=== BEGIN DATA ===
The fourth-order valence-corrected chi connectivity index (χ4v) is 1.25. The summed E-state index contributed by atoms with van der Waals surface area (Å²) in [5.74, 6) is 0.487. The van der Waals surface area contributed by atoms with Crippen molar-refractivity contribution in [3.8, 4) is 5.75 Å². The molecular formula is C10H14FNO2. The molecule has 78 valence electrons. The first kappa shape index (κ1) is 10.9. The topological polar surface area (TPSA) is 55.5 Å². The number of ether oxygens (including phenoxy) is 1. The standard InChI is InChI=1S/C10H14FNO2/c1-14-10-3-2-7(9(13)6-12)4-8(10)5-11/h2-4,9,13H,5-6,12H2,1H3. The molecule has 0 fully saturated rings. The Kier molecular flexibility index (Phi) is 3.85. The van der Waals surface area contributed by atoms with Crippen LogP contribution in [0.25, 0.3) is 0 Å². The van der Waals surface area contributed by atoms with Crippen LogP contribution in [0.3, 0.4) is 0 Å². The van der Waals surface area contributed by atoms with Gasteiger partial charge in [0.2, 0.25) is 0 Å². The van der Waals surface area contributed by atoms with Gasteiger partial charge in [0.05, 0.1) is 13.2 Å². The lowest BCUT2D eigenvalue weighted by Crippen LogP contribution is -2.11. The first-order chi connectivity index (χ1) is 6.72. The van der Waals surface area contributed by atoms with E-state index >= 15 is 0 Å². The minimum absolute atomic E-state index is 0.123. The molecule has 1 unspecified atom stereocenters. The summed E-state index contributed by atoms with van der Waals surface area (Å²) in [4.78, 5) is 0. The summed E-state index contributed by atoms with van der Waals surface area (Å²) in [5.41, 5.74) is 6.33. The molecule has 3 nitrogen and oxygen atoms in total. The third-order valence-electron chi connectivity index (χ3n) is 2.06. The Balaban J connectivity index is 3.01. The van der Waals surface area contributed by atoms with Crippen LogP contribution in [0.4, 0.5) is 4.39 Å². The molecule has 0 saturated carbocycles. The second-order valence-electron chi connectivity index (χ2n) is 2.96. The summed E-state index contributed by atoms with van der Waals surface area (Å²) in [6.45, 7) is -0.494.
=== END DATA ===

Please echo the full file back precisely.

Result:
The fourth-order valence-corrected chi connectivity index (χ4v) is 1.25. The summed E-state index contributed by atoms with van der Waals surface area (Å²) in [5.74, 6) is 0.487. The van der Waals surface area contributed by atoms with Crippen molar-refractivity contribution in [3.8, 4) is 5.75 Å². The molecular formula is C10H14FNO2. The molecule has 78 valence electrons. The first kappa shape index (κ1) is 10.9. The topological polar surface area (TPSA) is 55.5 Å². The number of ether oxygens (including phenoxy) is 1. The standard InChI is InChI=1S/C10H14FNO2/c1-14-10-3-2-7(9(13)6-12)4-8(10)5-11/h2-4,9,13H,5-6,12H2,1H3. The molecule has 0 fully saturated rings. The Kier molecular flexibility index (Phi) is 3.85. The van der Waals surface area contributed by atoms with Crippen LogP contribution in [0.25, 0.3) is 0 Å². The van der Waals surface area contributed by atoms with Crippen LogP contribution in [0.3, 0.4) is 0 Å². The van der Waals surface area contributed by atoms with Gasteiger partial charge in [0.2, 0.25) is 0 Å². The van der Waals surface area contributed by atoms with Gasteiger partial charge in [0.05, 0.1) is 13.2 Å². The lowest BCUT2D eigenvalue weighted by Crippen LogP contribution is -2.11. The first-order chi connectivity index (χ1) is 6.72. The van der Waals surface area contributed by atoms with E-state index >= 15 is 0 Å². The minimum absolute atomic E-state index is 0.123. The molecule has 1 unspecified atom stereocenters. The summed E-state index contributed by atoms with van der Waals surface area (Å²) in [4.78, 5) is 0. The summed E-state index contributed by atoms with van der Waals surface area (Å²) in [5.41, 5.74) is 6.33. The molecule has 3 nitrogen and oxygen atoms in total. The third-order valence-electron chi connectivity index (χ3n) is 2.06. The Balaban J connectivity index is 3.01. The van der Waals surface area contributed by atoms with Crippen LogP contribution in [0.4, 0.5) is 4.39 Å². The molecule has 0 saturated carbocycles. The second-order valence-electron chi connectivity index (χ2n) is 2.96. The summed E-state index contributed by atoms with van der Waals surface area (Å²) in [6.45, 7) is -0.494.